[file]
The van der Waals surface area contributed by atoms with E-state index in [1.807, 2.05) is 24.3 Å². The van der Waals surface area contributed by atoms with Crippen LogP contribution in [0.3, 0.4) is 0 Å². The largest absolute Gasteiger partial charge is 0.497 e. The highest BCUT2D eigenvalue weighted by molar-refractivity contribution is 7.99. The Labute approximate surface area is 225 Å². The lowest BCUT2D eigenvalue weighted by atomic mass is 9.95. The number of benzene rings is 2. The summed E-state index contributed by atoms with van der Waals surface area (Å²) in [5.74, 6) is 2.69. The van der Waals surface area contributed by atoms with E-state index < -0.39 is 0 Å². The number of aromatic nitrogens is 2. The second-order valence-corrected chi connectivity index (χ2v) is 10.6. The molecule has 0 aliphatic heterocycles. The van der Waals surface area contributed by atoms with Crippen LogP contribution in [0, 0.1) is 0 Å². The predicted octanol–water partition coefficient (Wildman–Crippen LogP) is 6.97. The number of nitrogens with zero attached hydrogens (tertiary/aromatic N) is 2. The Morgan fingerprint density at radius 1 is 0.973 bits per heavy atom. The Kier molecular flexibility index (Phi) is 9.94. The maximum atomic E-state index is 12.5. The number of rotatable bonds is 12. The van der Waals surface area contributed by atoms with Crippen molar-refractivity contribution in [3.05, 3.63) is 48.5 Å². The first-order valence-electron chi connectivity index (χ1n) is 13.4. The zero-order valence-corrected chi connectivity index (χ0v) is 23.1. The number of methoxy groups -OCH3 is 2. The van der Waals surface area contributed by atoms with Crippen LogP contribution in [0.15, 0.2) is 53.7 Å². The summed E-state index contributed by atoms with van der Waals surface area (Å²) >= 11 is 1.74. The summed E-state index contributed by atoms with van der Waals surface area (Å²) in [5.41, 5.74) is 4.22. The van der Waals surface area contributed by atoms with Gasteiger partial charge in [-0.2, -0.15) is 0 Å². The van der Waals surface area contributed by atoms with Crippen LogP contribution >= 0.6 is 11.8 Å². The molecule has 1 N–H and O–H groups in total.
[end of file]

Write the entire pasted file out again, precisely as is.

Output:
The van der Waals surface area contributed by atoms with E-state index in [1.807, 2.05) is 24.3 Å². The van der Waals surface area contributed by atoms with Crippen LogP contribution in [0.3, 0.4) is 0 Å². The largest absolute Gasteiger partial charge is 0.497 e. The highest BCUT2D eigenvalue weighted by molar-refractivity contribution is 7.99. The Labute approximate surface area is 225 Å². The lowest BCUT2D eigenvalue weighted by atomic mass is 9.95. The number of benzene rings is 2. The summed E-state index contributed by atoms with van der Waals surface area (Å²) in [5.74, 6) is 2.69. The van der Waals surface area contributed by atoms with E-state index < -0.39 is 0 Å². The number of aromatic nitrogens is 2. The second-order valence-corrected chi connectivity index (χ2v) is 10.6. The molecule has 0 aliphatic heterocycles. The van der Waals surface area contributed by atoms with Crippen LogP contribution in [0, 0.1) is 0 Å². The predicted octanol–water partition coefficient (Wildman–Crippen LogP) is 6.97. The number of nitrogens with zero attached hydrogens (tertiary/aromatic N) is 2. The Morgan fingerprint density at radius 1 is 0.973 bits per heavy atom. The Kier molecular flexibility index (Phi) is 9.94. The maximum atomic E-state index is 12.5. The number of rotatable bonds is 12. The van der Waals surface area contributed by atoms with Crippen molar-refractivity contribution in [3.05, 3.63) is 48.5 Å². The first-order valence-electron chi connectivity index (χ1n) is 13.4. The zero-order valence-corrected chi connectivity index (χ0v) is 23.1. The number of methoxy groups -OCH3 is 2. The van der Waals surface area contributed by atoms with Crippen LogP contribution in [0.15, 0.2) is 53.7 Å². The summed E-state index contributed by atoms with van der Waals surface area (Å²) >= 11 is 1.74. The summed E-state index contributed by atoms with van der Waals surface area (Å²) in [5.41, 5.74) is 4.22. The van der Waals surface area contributed by atoms with Gasteiger partial charge in [-0.2, -0.15) is 0 Å². The van der Waals surface area contributed by atoms with Crippen LogP contribution >= 0.6 is 11.8 Å². The molecule has 1 N–H and O–H groups in total.